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A High Time at GSAC


“Post-Conference Blues” was the heading on an e-mail that arrived in our inbox in late September. With an electronic wink ;), its sender lamented the end of another TIGR meeting — “working all day…partying/ working all night!” — and the return to the daily grind of running a bioinformatics business.

After three days of back-to-back booth duty, lectures, customer meetings, and parties that lasted into the wee hours, we’re sure post-Genome Sequencing and Analysis Conference crash wasn’t an isolated phenomenon.

September 11-14 in Miami made an indelible impression on our GenomeWeb team, which included several GSAC first-timers. Here’s what our veterans and newbies observed during the week:

( Genomics is high energy! As veterans of trade shows and meetings in other markets, including securities, safety, and anesthesiology (yawn), we’ve never seen anything like the buzz about genomics. Spending all day talking genomics isn’t enough: people keep it up all night, hopping from party to party and then streaming out to the beach for sunrise dips in the ocean.

All this made for more than a few bloodshot eyes, haggard faces, and people giddy with exhaustion. But we wonder if this behavior is restricted to GSAC week, or is it par for the course in this biz? Clearly, there are lots of people deferring sleep and home lives in the name of genomics. We know one scientist who arrived to the meeting on Wednesday direct from a sales call in Amsterdam and was still seen hanging around the pool at 2 am. Another bioinformatics marketing director who flew in from Baltimore on Sunday, out to a meeting in San Francisco on Monday, and back on the red-eye to Miami that night was up schmoozing bright and early on Tuesday.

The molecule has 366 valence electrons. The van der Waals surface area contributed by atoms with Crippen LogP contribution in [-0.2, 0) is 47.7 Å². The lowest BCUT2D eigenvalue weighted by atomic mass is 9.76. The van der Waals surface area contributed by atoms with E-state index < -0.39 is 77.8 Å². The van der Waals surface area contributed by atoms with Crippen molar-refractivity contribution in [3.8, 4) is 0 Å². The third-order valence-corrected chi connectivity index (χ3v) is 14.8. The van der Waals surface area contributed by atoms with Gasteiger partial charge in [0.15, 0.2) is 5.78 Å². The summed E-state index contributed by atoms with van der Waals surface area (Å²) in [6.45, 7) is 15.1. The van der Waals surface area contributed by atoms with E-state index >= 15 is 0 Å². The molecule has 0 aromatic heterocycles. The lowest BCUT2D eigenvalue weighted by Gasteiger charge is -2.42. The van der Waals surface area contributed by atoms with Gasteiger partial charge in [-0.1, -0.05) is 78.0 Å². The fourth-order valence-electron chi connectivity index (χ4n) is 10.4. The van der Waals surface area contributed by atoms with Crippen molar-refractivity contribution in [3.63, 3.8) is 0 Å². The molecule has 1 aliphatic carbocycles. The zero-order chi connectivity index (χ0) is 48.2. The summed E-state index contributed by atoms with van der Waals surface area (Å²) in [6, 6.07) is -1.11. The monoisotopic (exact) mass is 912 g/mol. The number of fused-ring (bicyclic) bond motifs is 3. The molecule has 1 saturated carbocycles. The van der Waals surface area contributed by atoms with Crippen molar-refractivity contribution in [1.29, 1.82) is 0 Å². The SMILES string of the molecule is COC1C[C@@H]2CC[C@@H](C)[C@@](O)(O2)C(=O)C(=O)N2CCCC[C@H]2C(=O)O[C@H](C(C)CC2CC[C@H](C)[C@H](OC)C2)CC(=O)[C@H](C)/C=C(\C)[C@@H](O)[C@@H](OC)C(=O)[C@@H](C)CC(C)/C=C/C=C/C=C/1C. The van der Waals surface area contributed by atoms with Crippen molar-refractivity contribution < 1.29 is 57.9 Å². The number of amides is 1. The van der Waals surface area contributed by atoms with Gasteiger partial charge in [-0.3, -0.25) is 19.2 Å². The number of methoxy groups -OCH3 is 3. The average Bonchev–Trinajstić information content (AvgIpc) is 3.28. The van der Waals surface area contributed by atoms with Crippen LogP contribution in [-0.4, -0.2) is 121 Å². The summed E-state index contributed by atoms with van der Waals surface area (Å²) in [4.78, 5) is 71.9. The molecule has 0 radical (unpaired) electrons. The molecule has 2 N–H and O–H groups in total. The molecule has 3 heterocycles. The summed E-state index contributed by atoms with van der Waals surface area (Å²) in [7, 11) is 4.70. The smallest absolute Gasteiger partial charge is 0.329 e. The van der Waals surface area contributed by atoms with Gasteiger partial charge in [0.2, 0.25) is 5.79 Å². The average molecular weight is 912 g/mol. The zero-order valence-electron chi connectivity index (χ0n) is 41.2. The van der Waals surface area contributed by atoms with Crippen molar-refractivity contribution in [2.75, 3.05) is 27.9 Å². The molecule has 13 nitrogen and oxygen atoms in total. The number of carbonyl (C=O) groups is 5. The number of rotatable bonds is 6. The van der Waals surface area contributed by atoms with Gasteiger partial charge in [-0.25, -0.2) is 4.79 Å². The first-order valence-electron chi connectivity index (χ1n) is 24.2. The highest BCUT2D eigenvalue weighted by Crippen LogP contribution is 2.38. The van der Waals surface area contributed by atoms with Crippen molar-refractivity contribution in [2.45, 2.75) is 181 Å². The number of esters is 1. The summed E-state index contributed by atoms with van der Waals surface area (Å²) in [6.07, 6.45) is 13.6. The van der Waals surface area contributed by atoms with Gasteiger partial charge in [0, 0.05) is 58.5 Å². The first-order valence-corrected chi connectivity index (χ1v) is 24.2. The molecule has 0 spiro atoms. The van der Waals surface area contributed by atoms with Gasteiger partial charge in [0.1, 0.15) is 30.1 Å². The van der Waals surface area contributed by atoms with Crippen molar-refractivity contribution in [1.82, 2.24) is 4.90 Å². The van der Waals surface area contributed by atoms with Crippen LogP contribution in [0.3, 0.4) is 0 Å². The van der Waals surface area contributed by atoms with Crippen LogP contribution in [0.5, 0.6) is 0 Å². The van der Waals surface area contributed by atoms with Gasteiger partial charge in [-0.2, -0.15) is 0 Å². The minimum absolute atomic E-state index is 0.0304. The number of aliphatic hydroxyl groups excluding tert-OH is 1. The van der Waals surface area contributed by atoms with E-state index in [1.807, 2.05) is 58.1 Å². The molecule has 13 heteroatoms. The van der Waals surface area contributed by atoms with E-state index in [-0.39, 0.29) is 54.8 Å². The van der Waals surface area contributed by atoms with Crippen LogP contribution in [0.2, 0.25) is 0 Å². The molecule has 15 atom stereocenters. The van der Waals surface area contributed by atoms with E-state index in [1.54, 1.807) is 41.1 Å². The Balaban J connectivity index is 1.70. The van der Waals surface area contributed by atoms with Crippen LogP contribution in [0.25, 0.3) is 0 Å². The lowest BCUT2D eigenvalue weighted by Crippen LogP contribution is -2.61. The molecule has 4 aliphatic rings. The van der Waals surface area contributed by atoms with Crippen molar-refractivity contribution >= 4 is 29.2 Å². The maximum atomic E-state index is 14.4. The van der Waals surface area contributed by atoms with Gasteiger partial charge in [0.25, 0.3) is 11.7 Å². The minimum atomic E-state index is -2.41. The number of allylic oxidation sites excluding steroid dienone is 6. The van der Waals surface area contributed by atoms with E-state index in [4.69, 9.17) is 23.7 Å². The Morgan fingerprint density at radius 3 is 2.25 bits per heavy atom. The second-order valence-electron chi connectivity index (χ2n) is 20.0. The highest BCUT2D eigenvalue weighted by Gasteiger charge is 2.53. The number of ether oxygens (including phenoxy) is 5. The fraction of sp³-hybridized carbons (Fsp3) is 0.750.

( Exhibits are high quality. Traffic never slows on the GSAC show floor. What’s more, booth visitors hang around a while. Those are sure signs that vendors are hawking new, complex products that customers are eager to hear about. We also couldn’t help noticing all the high-level execs and CEOs doing booth duty. That’s another mark of a young industry that’s still striving to explain itself.

( Marketing is highly financed. The hype seemed to reach new heights at GSAC this year. Costumed DoubleTwist research agents roamed the floor, and drum beats echoed from Lion’s jungle-styled booth. Even the beach was no escape: Each afternoon, an airplane trailed Incyte’s banner across the sky. We’re pleased to see advertising departments getting a big slice of venture capital, new financing, and IPO dollars!

( But with all this comes high anxiety. At one cocktail party an ex-employee of a bioinformatics company explained her current status: “What the investor said was…” It set us to wondering about how many changes in the industry this year, to CEOs and otherwise, have had something to do with what some investor said.

We heard another grumble too: GSAC’s scientific sessions seemed anticlimactic. Considering the big announcement in June, many expected this meeting to give forth some groundbreaking science, or at least more fanfare. But we at GenomeWeb aren’t complaining. One of our reporters, who came to us from Reuters in Jerusalem, says the last time she saw this much fanfare was when an Israeli transvestite won the Eurovision song contest.

Harry P. Greenwald, Publisher

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